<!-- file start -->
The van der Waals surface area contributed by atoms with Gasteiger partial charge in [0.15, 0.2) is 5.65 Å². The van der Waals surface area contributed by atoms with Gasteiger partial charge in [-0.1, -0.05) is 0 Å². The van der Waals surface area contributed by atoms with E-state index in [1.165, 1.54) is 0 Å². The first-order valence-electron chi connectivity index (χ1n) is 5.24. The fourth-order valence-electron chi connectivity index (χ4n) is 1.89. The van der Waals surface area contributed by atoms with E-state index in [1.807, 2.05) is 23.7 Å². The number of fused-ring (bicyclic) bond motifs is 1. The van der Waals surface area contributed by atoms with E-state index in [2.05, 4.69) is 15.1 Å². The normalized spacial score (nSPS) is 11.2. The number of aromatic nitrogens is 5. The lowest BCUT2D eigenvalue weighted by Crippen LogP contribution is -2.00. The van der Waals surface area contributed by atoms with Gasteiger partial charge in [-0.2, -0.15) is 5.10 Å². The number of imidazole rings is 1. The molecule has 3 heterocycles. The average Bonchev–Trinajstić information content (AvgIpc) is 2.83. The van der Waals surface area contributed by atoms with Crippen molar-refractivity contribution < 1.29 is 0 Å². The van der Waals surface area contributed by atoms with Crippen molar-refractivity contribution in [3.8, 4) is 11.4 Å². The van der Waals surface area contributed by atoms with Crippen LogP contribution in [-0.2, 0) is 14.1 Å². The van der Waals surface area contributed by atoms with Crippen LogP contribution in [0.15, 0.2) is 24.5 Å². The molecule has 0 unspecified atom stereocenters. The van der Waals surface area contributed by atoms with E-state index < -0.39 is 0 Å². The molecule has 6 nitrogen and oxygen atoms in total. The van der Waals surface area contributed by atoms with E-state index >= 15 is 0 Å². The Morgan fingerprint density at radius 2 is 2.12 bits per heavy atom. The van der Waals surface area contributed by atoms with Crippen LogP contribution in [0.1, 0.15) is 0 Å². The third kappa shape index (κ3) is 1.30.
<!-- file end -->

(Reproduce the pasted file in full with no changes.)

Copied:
The van der Waals surface area contributed by atoms with Gasteiger partial charge in [0.15, 0.2) is 5.65 Å². The van der Waals surface area contributed by atoms with Gasteiger partial charge in [-0.1, -0.05) is 0 Å². The van der Waals surface area contributed by atoms with E-state index in [1.165, 1.54) is 0 Å². The first-order valence-electron chi connectivity index (χ1n) is 5.24. The fourth-order valence-electron chi connectivity index (χ4n) is 1.89. The van der Waals surface area contributed by atoms with E-state index in [1.807, 2.05) is 23.7 Å². The number of fused-ring (bicyclic) bond motifs is 1. The van der Waals surface area contributed by atoms with E-state index in [2.05, 4.69) is 15.1 Å². The normalized spacial score (nSPS) is 11.2. The number of aromatic nitrogens is 5. The lowest BCUT2D eigenvalue weighted by Crippen LogP contribution is -2.00. The van der Waals surface area contributed by atoms with Gasteiger partial charge in [-0.2, -0.15) is 5.10 Å². The number of imidazole rings is 1. The molecule has 3 heterocycles. The average Bonchev–Trinajstić information content (AvgIpc) is 2.83. The van der Waals surface area contributed by atoms with Crippen molar-refractivity contribution < 1.29 is 0 Å². The van der Waals surface area contributed by atoms with Crippen molar-refractivity contribution in [3.8, 4) is 11.4 Å². The van der Waals surface area contributed by atoms with Crippen LogP contribution in [-0.2, 0) is 14.1 Å². The van der Waals surface area contributed by atoms with Crippen LogP contribution in [0.15, 0.2) is 24.5 Å². The molecule has 0 unspecified atom stereocenters. The van der Waals surface area contributed by atoms with E-state index < -0.39 is 0 Å². The molecule has 6 nitrogen and oxygen atoms in total. The van der Waals surface area contributed by atoms with E-state index >= 15 is 0 Å². The Morgan fingerprint density at radius 2 is 2.12 bits per heavy atom. The van der Waals surface area contributed by atoms with Crippen LogP contribution in [0.1, 0.15) is 0 Å². The third kappa shape index (κ3) is 1.30.